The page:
In response to my post God's Name in a Gender-Sensitive Jewish Translation, Fencekicker wrote:
Something I don't understand is the decision by nearly all american translators to continue the practice of using "LORD" to translate the tetragramaton. Most Bibles will include a very small explanation in their introductory pages stating that LORD is used in place of the name of Yahweh. Why is it that teaching the name to seminary students is quite simple, but teaching it to laity is viewed as "too difficult?" I think that if scholars and pastors and other spiritual leaders would tell people what the name is they would gladly use it.
I agree with Fencekicker, and that was the whole intent of what I wrote in my post. To hide the real name of God behind Hebrew letters in English Bibles is still an attempt at keeping the name of God a secret.
When Moses posed the question to God, If I come to the people of Israel and say to them, “The God of your fathers has sent me to you,” and they ask me, “What is his name?” what shall I say to them? (Exodus 3:13 ESV), the question came out of the people’s desire to know God’s real name.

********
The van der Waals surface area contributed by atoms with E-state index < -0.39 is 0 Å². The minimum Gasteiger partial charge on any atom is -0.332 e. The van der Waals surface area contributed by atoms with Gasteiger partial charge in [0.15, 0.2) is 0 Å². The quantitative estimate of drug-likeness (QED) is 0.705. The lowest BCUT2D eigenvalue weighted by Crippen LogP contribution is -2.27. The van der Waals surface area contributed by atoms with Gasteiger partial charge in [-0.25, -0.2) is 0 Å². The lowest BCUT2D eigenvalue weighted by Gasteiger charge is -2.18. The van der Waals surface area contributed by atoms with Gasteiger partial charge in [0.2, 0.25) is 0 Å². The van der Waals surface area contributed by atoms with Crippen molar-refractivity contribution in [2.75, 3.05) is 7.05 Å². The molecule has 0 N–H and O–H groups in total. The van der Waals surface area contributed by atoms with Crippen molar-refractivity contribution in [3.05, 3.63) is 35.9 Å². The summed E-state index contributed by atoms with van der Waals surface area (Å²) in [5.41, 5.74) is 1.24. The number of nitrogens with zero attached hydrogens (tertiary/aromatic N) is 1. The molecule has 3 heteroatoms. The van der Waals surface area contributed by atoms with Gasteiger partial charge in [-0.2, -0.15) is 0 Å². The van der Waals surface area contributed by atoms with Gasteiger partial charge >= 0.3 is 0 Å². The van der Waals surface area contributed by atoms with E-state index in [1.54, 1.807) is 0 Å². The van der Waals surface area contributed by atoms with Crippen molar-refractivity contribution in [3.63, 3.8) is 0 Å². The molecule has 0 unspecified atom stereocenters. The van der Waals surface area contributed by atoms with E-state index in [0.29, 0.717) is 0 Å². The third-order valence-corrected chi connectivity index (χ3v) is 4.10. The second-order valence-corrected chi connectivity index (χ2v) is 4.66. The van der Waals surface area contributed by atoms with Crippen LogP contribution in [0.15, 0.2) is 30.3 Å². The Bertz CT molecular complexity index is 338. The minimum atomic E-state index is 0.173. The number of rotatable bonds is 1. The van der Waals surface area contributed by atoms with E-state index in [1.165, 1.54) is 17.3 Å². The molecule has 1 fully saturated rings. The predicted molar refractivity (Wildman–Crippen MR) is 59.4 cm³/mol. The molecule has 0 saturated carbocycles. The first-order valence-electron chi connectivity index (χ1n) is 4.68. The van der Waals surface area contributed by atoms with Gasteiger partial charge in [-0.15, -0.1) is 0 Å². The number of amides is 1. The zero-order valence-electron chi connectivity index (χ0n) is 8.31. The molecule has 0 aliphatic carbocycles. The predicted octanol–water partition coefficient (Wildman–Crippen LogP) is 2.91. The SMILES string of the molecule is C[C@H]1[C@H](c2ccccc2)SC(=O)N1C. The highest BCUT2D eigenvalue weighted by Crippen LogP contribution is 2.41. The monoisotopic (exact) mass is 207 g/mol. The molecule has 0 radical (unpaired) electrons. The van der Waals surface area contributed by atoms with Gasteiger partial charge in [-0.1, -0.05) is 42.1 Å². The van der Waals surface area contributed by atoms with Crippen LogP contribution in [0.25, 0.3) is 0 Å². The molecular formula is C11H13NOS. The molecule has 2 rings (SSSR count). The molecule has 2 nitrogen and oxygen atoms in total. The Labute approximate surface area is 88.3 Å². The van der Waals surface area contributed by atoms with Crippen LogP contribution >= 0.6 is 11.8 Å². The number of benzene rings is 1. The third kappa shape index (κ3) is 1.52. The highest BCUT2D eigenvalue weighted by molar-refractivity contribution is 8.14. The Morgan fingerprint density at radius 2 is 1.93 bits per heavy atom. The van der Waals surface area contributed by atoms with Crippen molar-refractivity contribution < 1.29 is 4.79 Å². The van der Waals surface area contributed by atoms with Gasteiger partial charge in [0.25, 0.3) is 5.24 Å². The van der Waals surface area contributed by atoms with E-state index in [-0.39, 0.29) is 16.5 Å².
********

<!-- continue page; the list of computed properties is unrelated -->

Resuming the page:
God’s answer to Moses was the revelation of his name. Until then, the people only knew God by his title “El Shaddai”: I appeared to Abraham, Isaac, and Jacob as El Shaddai, but I did not make Myself known to them by My name YHWH (Exodus 6:3 TNK). However, from that day on the God of Israel would be known by his name YHWH.
We may not know how the name of God was pronounced in antiquity but however it is pronounced, YHWH is his name and should remain so forever: This is my name forever, and thus I am to be remembered throughout all generations (Exodus 3:15 ESV).
Those of us who teach and preach should read what Fencekicker has to say. To read Fencekicker’s article, “The Name of Yahweh in Bible Translations,” click here.
Professor of Old Testament
Northern Bible Seminary
Tags: Translation, God’s Name, YHWH